In modern industrialized patriarchal societies, menopause or "the change" is most often viewed as a medical problem. It is treated as a disease with drugs, hormones and sometimes surgery prescribed. In these youth-oriented cultures, women moving into this stage of life are viewed as being over the hill - no longer vital, sensual, sexual and productive members of society.
Other societies such as indigenous cultures of Africa and the Americas embrace older women as healers and sages. The expectation is that women remain active and grow wiser with the years. In these societies, as well as in the wise women tradition, the menopausal years are respected as part of a natural cycle, a passage, and an initiation into becoming a vital wise elder woman. In these traditions, women rely on their intuition, their bodies' wisdom, and their deep connection to Earth and Spirit to guide them on their journey. Women are looked up to and revered as Susun Weed so beautifully writes,
"She Who Holds The Wise Blood Inside." The female energy emerges from Mother to Crone creative, juicy, active and strong.
Along with a healthy diet and herbal allies, yoga and meditation are essential practices that can ease discomforts that arise in menopausal years. It is proven that yoga has beneficial effects on the endocrine system and assists in balancing the hormonal and glandular changes.
Inverted postures such as a restful supported pose with legs on the wall or a more active shoulder stand have a cooling effect on the body and are effective in counteracting and often eliminating hot flashes and night sweats when practiced regularly. Forwards bends are known for their calming effects on the mind and the nervous system. They encourage relaxation and help to decrease mood swings and irritability. Spinal twists and backbends stimulate the kidneys and adrenals and provide alternate sources of estrogen in the body. Pelvic floor exercises tone and increase circulation to the entire pelvic floor. They can help prevent urinary problems and encourage the health of vaginal and urethral tissue.
Stress has been proven to play a part in osteoporosis. Under stress the blood becomes more acidic and leaches calcium from the bones over time. Yoga's stress reducing benefits as well as weight-bearing postures help to create strong bones and can help to prevent osteoporosis. The emphasis in yoga on good postural alignment as well as poses such as spinal twists that hydrate the spine (keeping the discs of the spine supple) help to prevent the loss of height often associated with both stress and osteoporosis.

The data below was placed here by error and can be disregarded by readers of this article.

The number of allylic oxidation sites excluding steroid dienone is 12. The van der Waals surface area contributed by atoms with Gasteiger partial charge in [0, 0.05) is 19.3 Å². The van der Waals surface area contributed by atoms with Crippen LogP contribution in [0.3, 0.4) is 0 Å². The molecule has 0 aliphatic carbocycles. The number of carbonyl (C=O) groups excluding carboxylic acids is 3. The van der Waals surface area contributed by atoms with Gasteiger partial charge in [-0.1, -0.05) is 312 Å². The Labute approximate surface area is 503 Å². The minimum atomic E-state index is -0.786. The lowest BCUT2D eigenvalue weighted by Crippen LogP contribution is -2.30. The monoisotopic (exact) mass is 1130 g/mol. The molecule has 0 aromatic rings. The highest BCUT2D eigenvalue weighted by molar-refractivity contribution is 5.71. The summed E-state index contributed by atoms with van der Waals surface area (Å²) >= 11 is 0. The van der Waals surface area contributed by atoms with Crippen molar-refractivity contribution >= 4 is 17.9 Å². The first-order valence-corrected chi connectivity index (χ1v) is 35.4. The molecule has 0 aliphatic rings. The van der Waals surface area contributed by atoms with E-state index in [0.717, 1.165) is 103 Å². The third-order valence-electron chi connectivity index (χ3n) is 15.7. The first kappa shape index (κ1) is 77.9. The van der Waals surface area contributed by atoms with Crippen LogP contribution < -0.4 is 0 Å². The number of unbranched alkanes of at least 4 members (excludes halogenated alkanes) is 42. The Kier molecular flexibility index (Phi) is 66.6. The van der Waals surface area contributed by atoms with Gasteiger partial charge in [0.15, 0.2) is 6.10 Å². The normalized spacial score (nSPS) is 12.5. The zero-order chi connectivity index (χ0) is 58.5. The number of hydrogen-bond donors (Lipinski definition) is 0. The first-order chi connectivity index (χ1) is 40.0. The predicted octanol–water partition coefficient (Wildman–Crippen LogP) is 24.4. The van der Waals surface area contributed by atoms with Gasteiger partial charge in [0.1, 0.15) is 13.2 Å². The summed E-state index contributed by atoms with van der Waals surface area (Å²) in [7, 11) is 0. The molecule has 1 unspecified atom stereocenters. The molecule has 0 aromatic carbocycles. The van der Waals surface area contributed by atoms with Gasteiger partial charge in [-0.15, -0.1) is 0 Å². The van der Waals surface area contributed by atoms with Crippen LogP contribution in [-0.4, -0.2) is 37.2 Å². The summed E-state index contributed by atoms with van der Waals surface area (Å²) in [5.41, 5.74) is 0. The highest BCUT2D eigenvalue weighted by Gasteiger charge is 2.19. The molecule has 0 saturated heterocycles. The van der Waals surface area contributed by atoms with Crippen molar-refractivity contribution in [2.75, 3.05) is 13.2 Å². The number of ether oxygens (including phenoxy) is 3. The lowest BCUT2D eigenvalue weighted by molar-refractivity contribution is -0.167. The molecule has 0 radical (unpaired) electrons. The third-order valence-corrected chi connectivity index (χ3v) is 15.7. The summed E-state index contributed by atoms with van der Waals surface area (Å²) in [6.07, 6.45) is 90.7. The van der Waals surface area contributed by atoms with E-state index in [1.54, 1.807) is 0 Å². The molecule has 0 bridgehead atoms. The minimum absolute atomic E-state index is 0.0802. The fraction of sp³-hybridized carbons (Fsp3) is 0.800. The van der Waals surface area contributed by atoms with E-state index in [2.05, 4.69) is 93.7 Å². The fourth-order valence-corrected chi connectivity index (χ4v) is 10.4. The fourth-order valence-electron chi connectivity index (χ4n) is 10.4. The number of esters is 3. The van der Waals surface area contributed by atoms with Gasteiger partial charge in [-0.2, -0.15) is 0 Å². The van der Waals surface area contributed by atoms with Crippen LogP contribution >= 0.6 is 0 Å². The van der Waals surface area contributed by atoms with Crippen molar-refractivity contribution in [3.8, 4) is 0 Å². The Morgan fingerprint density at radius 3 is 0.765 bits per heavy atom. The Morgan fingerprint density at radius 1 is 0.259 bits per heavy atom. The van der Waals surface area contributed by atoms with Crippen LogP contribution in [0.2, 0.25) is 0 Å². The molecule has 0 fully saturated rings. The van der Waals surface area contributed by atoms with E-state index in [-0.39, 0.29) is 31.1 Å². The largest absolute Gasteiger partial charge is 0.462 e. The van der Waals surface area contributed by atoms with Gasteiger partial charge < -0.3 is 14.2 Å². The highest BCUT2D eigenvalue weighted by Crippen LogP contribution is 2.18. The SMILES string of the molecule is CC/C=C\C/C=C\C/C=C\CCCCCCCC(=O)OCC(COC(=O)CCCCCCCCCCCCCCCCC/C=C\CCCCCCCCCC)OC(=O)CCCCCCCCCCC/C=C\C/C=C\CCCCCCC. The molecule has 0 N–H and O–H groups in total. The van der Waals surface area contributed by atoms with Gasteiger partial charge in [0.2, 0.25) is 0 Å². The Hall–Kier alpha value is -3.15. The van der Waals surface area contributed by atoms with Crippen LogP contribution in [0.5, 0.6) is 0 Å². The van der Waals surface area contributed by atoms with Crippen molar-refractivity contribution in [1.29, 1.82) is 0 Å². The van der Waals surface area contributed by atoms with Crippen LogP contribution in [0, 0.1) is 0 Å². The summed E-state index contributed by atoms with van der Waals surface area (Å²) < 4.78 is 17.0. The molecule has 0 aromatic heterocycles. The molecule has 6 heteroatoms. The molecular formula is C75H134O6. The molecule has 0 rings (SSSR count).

Yoga helps to regulate and balance metabolism and lets your body's natural wisdom determine your appropriate weight and contour. A natural softening and rounding of the body with age helps protect the bones and also provides a new vision of feminine beauty.
Yoga is an ancient science and an Eastern perspective on health that honors all aspects of our being. It is a practice that encourages us to go within so that we may connect with our innate wisdom, our inner teacher. As we journey inward, we access our inner resources for optimal health and healing. Breathing exercises, mindfulness meditation, visualization and deep relaxation are all tools that can be used to help us to get comfortable with change which is inevitable and constant in our lives but intensifies on all levels - physical, psychological, emotional and energetic during the menopausal years. They are all effective ways of learning to remain grounded and centered amidst all of the changes. As Swami Satchidananda said, "You can't control the waves, but you can learn to surf"!
Yoga and meditation teach us to accept the present moment as it is and to accept and honor ourselves just as we are in each moment. As we journey through the menopausal years, we can give ourselves the permission and space to feel the fullness of each moment and know that we are birthing a new aspect of our being.
Menopause offers us an opportunity to experience a newfound freedom, power and creativity. Yoga is a powerful tool that can help us accept and nourish this inevitable change of life. Through the practice of yoga, we can expect to remain active and strong. We can listen to and learn from the cycles of our bodies and embrace the menopausal journey as women of wisdom.
Written by: Stephanie Kristal. Stephanie Kristal, M.A. is a certified and registered yoga teacher and Integrative Yoga Therapist with over 17 years of teaching and professional experience. Stephanie teaches group classes, workshops and works therapeutically with individual clients. You can visit her website at www.dynamic-health.org
or e-mail Stephanie at [email protected].
Lasater, Judith, Relax and Renew, Rodmill Press 1995
Sanders, Ellen, "Yoga and Menopause", Yoga Journal, Jan/Feb 1996
Weed, Susun, Menopausal Years The Wise Woman Way, Ash Tree Publishing 1992
Weller, Stella, Yoga Therapy, Thorsons 1995